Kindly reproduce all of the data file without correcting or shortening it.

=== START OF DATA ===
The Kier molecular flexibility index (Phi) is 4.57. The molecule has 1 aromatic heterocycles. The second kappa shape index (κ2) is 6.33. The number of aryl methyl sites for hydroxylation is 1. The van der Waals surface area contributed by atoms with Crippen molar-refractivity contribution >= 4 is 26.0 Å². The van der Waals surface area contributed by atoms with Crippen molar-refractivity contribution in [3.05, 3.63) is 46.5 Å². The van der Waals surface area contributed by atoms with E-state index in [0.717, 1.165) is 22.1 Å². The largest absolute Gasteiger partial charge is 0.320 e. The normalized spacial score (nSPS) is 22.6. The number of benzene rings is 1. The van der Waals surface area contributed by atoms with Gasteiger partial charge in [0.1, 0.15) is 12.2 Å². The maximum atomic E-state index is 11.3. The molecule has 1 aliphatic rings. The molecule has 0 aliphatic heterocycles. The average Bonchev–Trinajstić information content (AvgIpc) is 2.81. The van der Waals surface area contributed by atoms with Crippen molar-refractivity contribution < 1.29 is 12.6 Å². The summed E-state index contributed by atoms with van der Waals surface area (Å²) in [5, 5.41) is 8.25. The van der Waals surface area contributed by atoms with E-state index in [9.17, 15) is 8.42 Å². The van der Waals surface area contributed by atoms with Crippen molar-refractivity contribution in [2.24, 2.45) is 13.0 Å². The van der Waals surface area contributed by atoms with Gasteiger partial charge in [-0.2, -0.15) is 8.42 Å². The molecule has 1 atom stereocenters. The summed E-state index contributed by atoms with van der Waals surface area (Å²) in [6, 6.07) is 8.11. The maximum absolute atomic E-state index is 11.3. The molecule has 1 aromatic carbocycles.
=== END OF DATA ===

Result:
The Kier molecular flexibility index (Phi) is 4.57. The molecule has 1 aromatic heterocycles. The second kappa shape index (κ2) is 6.33. The number of aryl methyl sites for hydroxylation is 1. The van der Waals surface area contributed by atoms with Crippen molar-refractivity contribution >= 4 is 26.0 Å². The van der Waals surface area contributed by atoms with Crippen molar-refractivity contribution in [3.05, 3.63) is 46.5 Å². The van der Waals surface area contributed by atoms with E-state index in [0.717, 1.165) is 22.1 Å². The largest absolute Gasteiger partial charge is 0.320 e. The normalized spacial score (nSPS) is 22.6. The number of benzene rings is 1. The van der Waals surface area contributed by atoms with Gasteiger partial charge in [0.1, 0.15) is 12.2 Å². The maximum atomic E-state index is 11.3. The molecule has 1 aliphatic rings. The molecule has 0 aliphatic heterocycles. The average Bonchev–Trinajstić information content (AvgIpc) is 2.81. The van der Waals surface area contributed by atoms with Crippen molar-refractivity contribution < 1.29 is 12.6 Å². The summed E-state index contributed by atoms with van der Waals surface area (Å²) in [5, 5.41) is 8.25. The van der Waals surface area contributed by atoms with E-state index in [9.17, 15) is 8.42 Å². The van der Waals surface area contributed by atoms with Crippen molar-refractivity contribution in [2.24, 2.45) is 13.0 Å². The van der Waals surface area contributed by atoms with Gasteiger partial charge in [-0.2, -0.15) is 8.42 Å². The molecule has 1 atom stereocenters. The summed E-state index contributed by atoms with van der Waals surface area (Å²) in [6, 6.07) is 8.11. The maximum absolute atomic E-state index is 11.3. The molecule has 1 aromatic carbocycles.